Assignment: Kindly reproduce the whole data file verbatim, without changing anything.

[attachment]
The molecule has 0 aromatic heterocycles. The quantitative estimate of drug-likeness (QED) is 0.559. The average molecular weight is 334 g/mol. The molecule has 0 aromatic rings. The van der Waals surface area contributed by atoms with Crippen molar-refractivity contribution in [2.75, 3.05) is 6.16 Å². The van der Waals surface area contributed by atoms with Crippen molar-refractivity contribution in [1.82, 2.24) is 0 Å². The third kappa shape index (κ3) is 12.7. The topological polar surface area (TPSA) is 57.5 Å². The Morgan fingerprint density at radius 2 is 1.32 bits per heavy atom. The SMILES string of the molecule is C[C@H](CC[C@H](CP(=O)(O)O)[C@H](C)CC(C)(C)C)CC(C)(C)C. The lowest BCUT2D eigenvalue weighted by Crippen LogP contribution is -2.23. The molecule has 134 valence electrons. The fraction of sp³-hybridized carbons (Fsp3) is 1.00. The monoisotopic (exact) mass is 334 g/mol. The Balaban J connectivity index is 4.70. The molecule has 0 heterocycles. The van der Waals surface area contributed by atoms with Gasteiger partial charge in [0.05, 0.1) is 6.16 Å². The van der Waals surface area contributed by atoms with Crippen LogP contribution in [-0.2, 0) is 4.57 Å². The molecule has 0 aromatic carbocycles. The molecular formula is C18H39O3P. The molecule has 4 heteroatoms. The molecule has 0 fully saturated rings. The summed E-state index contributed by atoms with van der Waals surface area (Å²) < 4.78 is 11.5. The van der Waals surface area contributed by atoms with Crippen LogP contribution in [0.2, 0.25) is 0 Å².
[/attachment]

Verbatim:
The molecule has 0 aromatic heterocycles. The quantitative estimate of drug-likeness (QED) is 0.559. The average molecular weight is 334 g/mol. The molecule has 0 aromatic rings. The van der Waals surface area contributed by atoms with Crippen molar-refractivity contribution in [2.75, 3.05) is 6.16 Å². The van der Waals surface area contributed by atoms with Crippen molar-refractivity contribution in [1.82, 2.24) is 0 Å². The third kappa shape index (κ3) is 12.7. The topological polar surface area (TPSA) is 57.5 Å². The Morgan fingerprint density at radius 2 is 1.32 bits per heavy atom. The SMILES string of the molecule is C[C@H](CC[C@H](CP(=O)(O)O)[C@H](C)CC(C)(C)C)CC(C)(C)C. The lowest BCUT2D eigenvalue weighted by Crippen LogP contribution is -2.23. The molecule has 134 valence electrons. The fraction of sp³-hybridized carbons (Fsp3) is 1.00. The monoisotopic (exact) mass is 334 g/mol. The Balaban J connectivity index is 4.70. The molecule has 0 heterocycles. The van der Waals surface area contributed by atoms with Gasteiger partial charge in [0.05, 0.1) is 6.16 Å². The van der Waals surface area contributed by atoms with Crippen LogP contribution in [-0.2, 0) is 4.57 Å². The molecule has 0 aromatic carbocycles. The molecular formula is C18H39O3P. The molecule has 4 heteroatoms. The molecule has 0 fully saturated rings. The summed E-state index contributed by atoms with van der Waals surface area (Å²) < 4.78 is 11.5. The van der Waals surface area contributed by atoms with Crippen LogP contribution in [0.2, 0.25) is 0 Å².